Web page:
Despite the hustle and bustle of large towns and cities in Ireland, one can’t fail to notice the magnificence of the many landmarks that surround them, writes Cathal Coyle.

In the capital and largest city, Dublin, there are a plethora of famous landmark buildings and open spaces, such as Mansion House and Phoenix Park. In other cities such as Belfast, the City Hall is a versatile landmark that even hosts a popular ‘Continental Market’ twice a year!

There are also world-famous sporting arenas such as Croke Park (Dublin) and Thomond Park (Limerick) that have a fascinating history, while new buildings, bridges and monuments such as the Peace Bridge in Derry are symbolic of a confident 21st century Ireland. Here we look at a selection of some great landmarks that are located in the cities across the island of Ireland.

ARMAGH – Ard Mhacha meaning ‘Macha’s Height’ was named after Queen Macha who built a fortress on the main hill where the Church of Ireland cathedral now stands. It is one of the oldest settlements in Ireland and was located on the Moyry Pass, which once stretched from the south of Ireland, through Tara, to the north.

The Mall
The Mall has been central to the leisure activities of Armagh’s citizens for over 200 years. The tree-lined promenade was created in the early 18th century; and from 1731 until 1773, it was a horse-racing course with monthly trading fairs in the central area.
In 1765, Archbishop Robinson began a plan to redevelop Armagh as a city to rival Dublin. He gifted the new mall to the citizens of Armagh as a public walkway. Over the years this Orchard county landmark became an area for sports such as Cricket, Football and Rugby.

The Mall remains a popular venue for residents of Armagh and surrounding villages to use its marvellous facilities for leisure and recreation purposes.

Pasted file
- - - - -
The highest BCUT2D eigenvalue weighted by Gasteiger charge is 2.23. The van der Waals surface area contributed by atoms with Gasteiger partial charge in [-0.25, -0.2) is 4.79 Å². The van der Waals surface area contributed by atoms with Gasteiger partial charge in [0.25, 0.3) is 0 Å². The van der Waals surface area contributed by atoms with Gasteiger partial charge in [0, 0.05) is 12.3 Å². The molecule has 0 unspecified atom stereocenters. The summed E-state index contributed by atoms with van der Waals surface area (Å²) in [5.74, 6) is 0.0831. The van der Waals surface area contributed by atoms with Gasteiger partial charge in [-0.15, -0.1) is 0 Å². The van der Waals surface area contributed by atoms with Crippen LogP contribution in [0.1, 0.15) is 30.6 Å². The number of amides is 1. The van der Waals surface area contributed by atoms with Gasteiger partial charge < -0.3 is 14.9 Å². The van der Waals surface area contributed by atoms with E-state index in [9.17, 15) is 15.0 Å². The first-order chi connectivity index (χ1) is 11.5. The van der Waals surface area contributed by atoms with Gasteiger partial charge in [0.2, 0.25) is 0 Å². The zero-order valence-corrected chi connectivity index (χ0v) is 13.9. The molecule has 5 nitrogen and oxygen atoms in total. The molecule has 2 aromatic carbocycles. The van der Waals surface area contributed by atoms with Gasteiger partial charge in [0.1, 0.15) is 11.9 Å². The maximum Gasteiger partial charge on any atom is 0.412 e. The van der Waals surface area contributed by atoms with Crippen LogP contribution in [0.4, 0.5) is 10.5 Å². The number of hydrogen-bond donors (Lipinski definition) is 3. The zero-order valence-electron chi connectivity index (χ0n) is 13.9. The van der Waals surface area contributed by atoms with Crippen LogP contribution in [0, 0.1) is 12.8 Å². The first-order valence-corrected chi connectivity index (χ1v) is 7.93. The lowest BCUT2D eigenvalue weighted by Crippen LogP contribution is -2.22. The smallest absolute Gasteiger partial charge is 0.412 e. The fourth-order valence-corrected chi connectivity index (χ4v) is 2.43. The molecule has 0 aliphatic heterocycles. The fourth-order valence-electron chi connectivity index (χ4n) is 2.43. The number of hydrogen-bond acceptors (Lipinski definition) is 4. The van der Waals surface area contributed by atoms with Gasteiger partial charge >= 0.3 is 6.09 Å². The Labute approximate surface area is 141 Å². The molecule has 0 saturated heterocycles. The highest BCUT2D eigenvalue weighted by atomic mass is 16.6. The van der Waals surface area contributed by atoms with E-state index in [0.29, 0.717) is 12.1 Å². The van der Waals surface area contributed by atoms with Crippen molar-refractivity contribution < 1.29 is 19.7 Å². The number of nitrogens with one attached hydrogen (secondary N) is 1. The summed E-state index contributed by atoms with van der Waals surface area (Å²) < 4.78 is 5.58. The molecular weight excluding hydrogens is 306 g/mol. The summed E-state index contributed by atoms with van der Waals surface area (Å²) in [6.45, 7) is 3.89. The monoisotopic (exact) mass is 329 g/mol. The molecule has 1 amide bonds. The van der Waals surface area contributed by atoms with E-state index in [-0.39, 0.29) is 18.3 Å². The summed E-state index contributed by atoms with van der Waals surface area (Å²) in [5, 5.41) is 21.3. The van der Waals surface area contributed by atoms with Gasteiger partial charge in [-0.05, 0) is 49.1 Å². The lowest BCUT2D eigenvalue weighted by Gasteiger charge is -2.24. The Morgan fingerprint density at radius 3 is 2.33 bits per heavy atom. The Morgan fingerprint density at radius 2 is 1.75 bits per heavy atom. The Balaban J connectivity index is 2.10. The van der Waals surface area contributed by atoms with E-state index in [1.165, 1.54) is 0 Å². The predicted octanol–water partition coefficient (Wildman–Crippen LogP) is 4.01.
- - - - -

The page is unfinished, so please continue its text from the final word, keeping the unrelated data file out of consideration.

BELFAST – Béal Feirste, meaning ‘river mouth of the sandy ford’ is the second largest city in Ireland. It became a substantial settlement by the seventeenth century after being established as a town by Sir Arthur Chichester. It flourished as a commercial and industrial century over the next two centuries, with linen and shipbuilding prominent in its success.

Belfast City Hall
Belfast was granted city status by Queen Victoria in 1888. This prompted the Belfast Corporation (later known as Belfast City Council) to commission a city hall to celebrate this new status. A young Englishman named Alfred Brumwell Thomas was selected because his design was so unlike typical Victorian buildings at the time. Construction began in 1898 and was completed in 1906; opening its doors on 1st August 1906. The building was scheduled to cost £150,000; but the final bill was £360,000.

Tours of the City Hall were free as the Council decided that the citizens of Belfast had already paid for it once and it would not be fair to charge them again – this feature has continued to the present day.

The inside of the City Hall houses dozens of paintings, busts, statues and stained-glass windows to commemorate important aspects of Belfast’s history. In 1959, the original Titanic Memorial Monument, designed by Sir Thomas Brock, was moved to the grounds of City Hall.

Now known as the Titanic Memorial Garden, this area of the grounds now stands in memory of the ‘dutiful and heroic members of Belfast who died saving the lives of hundreds of people’ on board the ship. A plinth in memory of citizens who died also stands in the garden.

Continue reading in this week’s Ireland’s Own